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Jan 29, 2019, 06:32 PM
Registered User
Thread OP
Question

Mixing epoxy without air bubbles


Perhaps a strange question, but:

When I mix epoxy resin and hardener I involuntarily induce air bubbles in the resin. Ok, these air bubbles slowly ascend and pop, but I there is a limited window before the resin starts to gel and I don't want to spend valuable working time just waiting for the bubbles to disappear. I suspect that these bubbles can cause pinholes in the laminate.

Do you try to avoid air bubbles when mixing resin and hardener. Is there a good technique for this?

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Jan 29, 2019, 07:48 PM
Duane, LSF IV
Wazmo's Avatar
Mix slowly enough to avoid shear cavitation. Easier is to degas after mixing resin using a vacuum pot. If you're laying up composites by hand, the bubbles usually get worked out when wetting the fabric.

How to Remove Bubbles from Casting Resin - Vacuum Degassing | Mold Making Essential (1 min 41 sec)
Jan 29, 2019, 08:19 PM
Slow builder
_AL_'s Avatar
Do a search of custom fishing rod building. Application of bubble free epoxy is high priority in that world.

I've found using plastic & slowly stirring helps. Stay away from wood sticks.

I recall a lot of builders making a mixer out of a microwave oven motor & ball bearings to mix with good results.

Al
Jan 29, 2019, 11:11 PM
Scott
Pylonracr's Avatar
Your answer depends on what the resin is being used for. If it is a wet layup with carbon and will be vacuum bagged I don't bother as the air in the resin will be pulled out. I typically lay up my carbon a tad on the wet side and let the vacuum pull the excess resin out. If it is not going in a vacuum bag I will degass the resin in a vacuum chamber prior to use.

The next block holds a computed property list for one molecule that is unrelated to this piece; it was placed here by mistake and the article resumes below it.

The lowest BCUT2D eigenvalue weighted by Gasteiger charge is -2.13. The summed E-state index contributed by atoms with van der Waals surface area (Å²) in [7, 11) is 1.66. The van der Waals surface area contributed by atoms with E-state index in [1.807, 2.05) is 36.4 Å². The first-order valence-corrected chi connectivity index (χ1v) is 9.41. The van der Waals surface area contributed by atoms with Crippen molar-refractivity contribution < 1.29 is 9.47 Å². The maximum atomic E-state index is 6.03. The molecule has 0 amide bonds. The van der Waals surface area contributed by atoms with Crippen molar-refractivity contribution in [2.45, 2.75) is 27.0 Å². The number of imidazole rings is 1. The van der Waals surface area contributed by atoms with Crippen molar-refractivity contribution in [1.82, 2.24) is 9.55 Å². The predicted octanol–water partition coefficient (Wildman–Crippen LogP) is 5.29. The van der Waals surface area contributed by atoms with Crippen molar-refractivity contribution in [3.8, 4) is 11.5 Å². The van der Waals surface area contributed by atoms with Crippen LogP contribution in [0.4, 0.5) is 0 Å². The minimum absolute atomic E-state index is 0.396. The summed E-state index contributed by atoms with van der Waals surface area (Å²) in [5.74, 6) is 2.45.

Scott
Jan 29, 2019, 11:43 PM
Registered User
If you stir by placing the stir stick all the way to the bottom and move the stick around while keeping the stick all the way in you get less gas. If you move the stick up and down while stirring you whip lots of air in.
Jan 30, 2019, 12:23 AM
Registered User
Try warming it up before mixing so it will be less viscous. Or use a lower viscosity epoxy to begin with. I've been using EcoPoxy lately, and love its low viscosity (and lack of fumes). Perfect for wet layup. Although it is yellowish colored, if that matters.
Jan 30, 2019, 08:18 AM
Registered User
Thread OP
Thank you all for your advice!


I'll try to stir more slowly using much broader sticks and flat bottom mixing containers. Part of my problem is probably that I have used thin sticks and tilted the jar and stirred fast to mix properly. I am not sure where I could get plastic stick to mix with, so I think I'll keep using wood.

I like the idea with the vacuum chamber to degas faster. I have a vacuum pump but I am very short of space in my workshop and I don't want to clutter it further with yet another bulky item. Maybe it is possible to mix the resin in a glass jar and screw on a lid with a fitting that attaches to the vacuum pump.

I have actually tried to warm the resin before the mixing to reduce viscosity and it helps with less air bubbles, however I don't like this because it reduces the working time and I don't enjoy working under stress.
Last edited by bergfalke4; Jan 30, 2019 at 08:18 AM. Reason: Layout
Jan 30, 2019, 08:21 AM
Slow builder
_AL_'s Avatar
Quote:
Originally Posted by bergfalke4
Thank you all for your advice!

I am not sure where I could get plastic stick to mix with, so I think I'll keep using wood.
Wood will give you bubbles.

Grab a packet of plastic spoons or knives for a couple of dollars & you'll have plenty.

Al
Jan 30, 2019, 09:54 AM
Registered User
Roguedog's Avatar
Anytime you mix a batch you are going to inject air into the mixed batch. Even if you mix slowly or use a plastic stick.

Do not heat the resin to remove entrapped air. Heating 30 minute epoxy for 8 to 10 seconds in a microwave will turn it into 3 min epoxy if your lucky.

As already mentioned a vacuum pot is the best way to degas the mixed batch.

There are 2 other ways I know of for removing entrapped air in epoxy. Both are done after the resin has been applied.